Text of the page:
Officially, COVID-19 has killed well over 100,000 people in the United States. But weekly mortality data also released by the Centers for Disease Control and Prevention (CDC) recorded at least 20,000 “excess” deaths from Jan. 1 to April 25 not accounted for by COVID-19. What caused these additional deaths?

While some non-COVID-19 deaths are likely a result of the pandemic’s wide-ranging indirect impacts, including patients delaying care for other medical conditions, most experts agree that many are dying from COVID-19 without being diagnosed.

Testing the bodies of people who died in the community of possible infectious symptoms or unexplained causes has been a cornerstone of the response to Ebola virus disease outbreaks, including to the recent outbreaks in West Africa and the Democratic Republic of the Congo. The World Health Organization and governments of affected countries set up systems to report any fever-related illnesses or deaths. Blood samples or oral swabs were collected from symptomatic individuals as well as from the deceased. This effort uncovered new Ebola outbreaks that could then be contained.

A similar approach should be instituted in the United States for the coronavirus: The CDC should direct the states to swab and test people who died for COVID-19 if the infection status is unknown. Currently, to our knowledge, no state has uniform standards for postmortem coronavirus testing.

An important result is that hidden hot spots of the virus could be revealed. Postmortem testing has already reshaped our understanding of how, where and when the disease first took root in the country. Researchers initially believed the earliest coronavirus deaths in the United States were on Feb. 26 and Feb. 29 in the Seattle area, but two individuals in California who died on Feb. 6 and Feb. 17 were later found on autopsy to test positive.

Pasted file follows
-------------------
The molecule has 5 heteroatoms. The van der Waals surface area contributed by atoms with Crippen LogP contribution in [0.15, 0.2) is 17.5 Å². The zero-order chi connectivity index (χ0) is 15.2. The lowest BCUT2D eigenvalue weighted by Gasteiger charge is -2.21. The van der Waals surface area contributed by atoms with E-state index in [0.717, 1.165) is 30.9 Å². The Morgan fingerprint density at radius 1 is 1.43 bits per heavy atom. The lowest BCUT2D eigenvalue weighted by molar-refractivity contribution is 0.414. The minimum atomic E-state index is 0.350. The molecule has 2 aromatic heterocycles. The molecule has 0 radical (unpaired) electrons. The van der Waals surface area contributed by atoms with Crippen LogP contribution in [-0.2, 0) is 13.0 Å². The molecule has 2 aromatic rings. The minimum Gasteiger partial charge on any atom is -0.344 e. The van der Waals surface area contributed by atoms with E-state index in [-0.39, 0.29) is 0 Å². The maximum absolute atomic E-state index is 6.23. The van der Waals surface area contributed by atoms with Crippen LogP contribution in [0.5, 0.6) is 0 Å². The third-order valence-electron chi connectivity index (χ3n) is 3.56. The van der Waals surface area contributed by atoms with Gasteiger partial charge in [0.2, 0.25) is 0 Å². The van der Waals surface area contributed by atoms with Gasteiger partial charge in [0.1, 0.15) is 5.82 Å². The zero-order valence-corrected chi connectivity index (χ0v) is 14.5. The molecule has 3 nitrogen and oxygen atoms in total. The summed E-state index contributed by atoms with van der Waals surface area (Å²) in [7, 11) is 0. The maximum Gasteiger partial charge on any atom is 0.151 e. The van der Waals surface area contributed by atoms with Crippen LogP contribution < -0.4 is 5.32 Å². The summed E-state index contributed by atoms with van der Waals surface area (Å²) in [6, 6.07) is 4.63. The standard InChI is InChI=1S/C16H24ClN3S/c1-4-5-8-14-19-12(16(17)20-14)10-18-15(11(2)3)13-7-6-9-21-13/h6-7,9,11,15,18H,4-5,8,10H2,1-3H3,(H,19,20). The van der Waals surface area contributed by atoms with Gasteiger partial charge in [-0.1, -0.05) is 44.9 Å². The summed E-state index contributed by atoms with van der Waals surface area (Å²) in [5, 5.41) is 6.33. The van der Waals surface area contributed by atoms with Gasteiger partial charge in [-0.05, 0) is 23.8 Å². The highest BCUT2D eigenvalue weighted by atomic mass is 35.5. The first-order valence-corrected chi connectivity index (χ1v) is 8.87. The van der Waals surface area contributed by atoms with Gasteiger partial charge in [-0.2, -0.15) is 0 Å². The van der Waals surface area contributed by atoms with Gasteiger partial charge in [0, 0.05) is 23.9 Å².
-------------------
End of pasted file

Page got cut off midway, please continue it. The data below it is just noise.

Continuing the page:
Identifying such hidden clusters of infection is increasingly important, as all 50 states have now begun to relax social-distancing measures and allow economies to reopen.


Doctors and public-health experts are concerned that increased social interactions may trigger a second surge of infections and deaths. Testing and rapid identification of cases among both the living and the deceased would guide contact tracing and targeted containment measures to help prevent a resurgence.

Routine testing of the deceased could also help explain the suspiciously large increase in at-home deaths in localities hard hit by the pandemic. New York City experienced perhaps the most shocking rise, hitting 200 a day in early April, compared with 20 or 25 daily at-home deaths before the pandemic.

Postmortem testing could also provide a more accurate understanding of the virus’ impact and fatality rate among different demographic groups. According to an analysis of national data, mortality among Black Americans from COVID-19 is 2.4 times that of white Americans. How would a more comprehensive accounting of coronavirus deaths shape this picture?

The CDC already provides guidance for how to collect and submit samples from deceased individuals for COVID-19 testing, often only requiring a nasal swab. While exceptions could be made perhaps for some causes of death, such as accidents, testing should be thorough, given the increasing evidence that the coronavirus may attack many different organs, resulting in deaths that can look like those from other causes, such as a stroke or heart attack.

Mandated testing of the deceased should be covered as part of the government’s pandemic response, and costs would be modest. Testing all those who died in Washington state in the week ending April 25, for example, would have amounted to less than a 4% increase in the total number of tests done that week statewide.

While expanding testing of symptomatic and at-risk individuals remains central in managing the pandemic, testing the deceased can reveal valuable information to protect the living, as it did during the Ebola outbreak. It can also play an important role in providing closure and clarity for families.